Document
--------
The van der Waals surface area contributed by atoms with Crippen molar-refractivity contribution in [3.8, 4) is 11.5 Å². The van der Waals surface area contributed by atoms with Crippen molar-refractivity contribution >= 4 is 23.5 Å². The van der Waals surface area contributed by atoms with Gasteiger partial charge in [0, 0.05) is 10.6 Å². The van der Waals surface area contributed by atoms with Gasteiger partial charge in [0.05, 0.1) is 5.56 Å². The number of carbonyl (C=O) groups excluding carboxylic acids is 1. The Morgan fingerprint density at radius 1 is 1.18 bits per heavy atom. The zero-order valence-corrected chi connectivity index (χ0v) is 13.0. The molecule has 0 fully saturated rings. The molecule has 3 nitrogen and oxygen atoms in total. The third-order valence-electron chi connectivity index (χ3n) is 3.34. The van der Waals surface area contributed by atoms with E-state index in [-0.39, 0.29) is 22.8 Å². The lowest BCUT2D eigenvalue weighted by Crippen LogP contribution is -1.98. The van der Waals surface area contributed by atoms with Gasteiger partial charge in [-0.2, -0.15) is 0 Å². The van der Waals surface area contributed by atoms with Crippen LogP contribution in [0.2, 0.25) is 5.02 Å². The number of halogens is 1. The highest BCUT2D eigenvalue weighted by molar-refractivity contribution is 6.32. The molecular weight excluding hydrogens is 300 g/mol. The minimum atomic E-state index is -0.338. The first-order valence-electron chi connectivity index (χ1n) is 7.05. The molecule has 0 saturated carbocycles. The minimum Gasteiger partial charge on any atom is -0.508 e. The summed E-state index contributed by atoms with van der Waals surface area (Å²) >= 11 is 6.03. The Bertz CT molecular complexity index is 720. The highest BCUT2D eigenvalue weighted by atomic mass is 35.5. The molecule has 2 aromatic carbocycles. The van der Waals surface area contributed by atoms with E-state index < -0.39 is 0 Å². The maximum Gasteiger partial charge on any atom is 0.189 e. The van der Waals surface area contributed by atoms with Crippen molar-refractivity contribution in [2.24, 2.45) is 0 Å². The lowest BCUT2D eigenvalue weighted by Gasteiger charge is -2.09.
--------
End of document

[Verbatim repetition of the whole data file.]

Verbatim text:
The van der Waals surface area contributed by atoms with Crippen molar-refractivity contribution in [3.8, 4) is 11.5 Å². The van der Waals surface area contributed by atoms with Crippen molar-refractivity contribution >= 4 is 23.5 Å². The van der Waals surface area contributed by atoms with Gasteiger partial charge in [0, 0.05) is 10.6 Å². The van der Waals surface area contributed by atoms with Gasteiger partial charge in [0.05, 0.1) is 5.56 Å². The number of carbonyl (C=O) groups excluding carboxylic acids is 1. The Morgan fingerprint density at radius 1 is 1.18 bits per heavy atom. The zero-order valence-corrected chi connectivity index (χ0v) is 13.0. The molecule has 0 fully saturated rings. The molecule has 3 nitrogen and oxygen atoms in total. The third-order valence-electron chi connectivity index (χ3n) is 3.34. The van der Waals surface area contributed by atoms with E-state index in [-0.39, 0.29) is 22.8 Å². The lowest BCUT2D eigenvalue weighted by Crippen LogP contribution is -1.98. The van der Waals surface area contributed by atoms with Gasteiger partial charge in [-0.2, -0.15) is 0 Å². The van der Waals surface area contributed by atoms with Crippen LogP contribution in [0.2, 0.25) is 5.02 Å². The number of halogens is 1. The highest BCUT2D eigenvalue weighted by molar-refractivity contribution is 6.32. The molecular weight excluding hydrogens is 300 g/mol. The minimum atomic E-state index is -0.338. The first-order valence-electron chi connectivity index (χ1n) is 7.05. The molecule has 0 saturated carbocycles. The minimum Gasteiger partial charge on any atom is -0.508 e. The summed E-state index contributed by atoms with van der Waals surface area (Å²) >= 11 is 6.03. The Bertz CT molecular complexity index is 720. The highest BCUT2D eigenvalue weighted by atomic mass is 35.5. The molecule has 2 aromatic carbocycles. The van der Waals surface area contributed by atoms with E-state index < -0.39 is 0 Å². The maximum Gasteiger partial charge on any atom is 0.189 e. The van der Waals surface area contributed by atoms with Crippen molar-refractivity contribution in [2.24, 2.45) is 0 Å². The lowest BCUT2D eigenvalue weighted by Gasteiger charge is -2.09.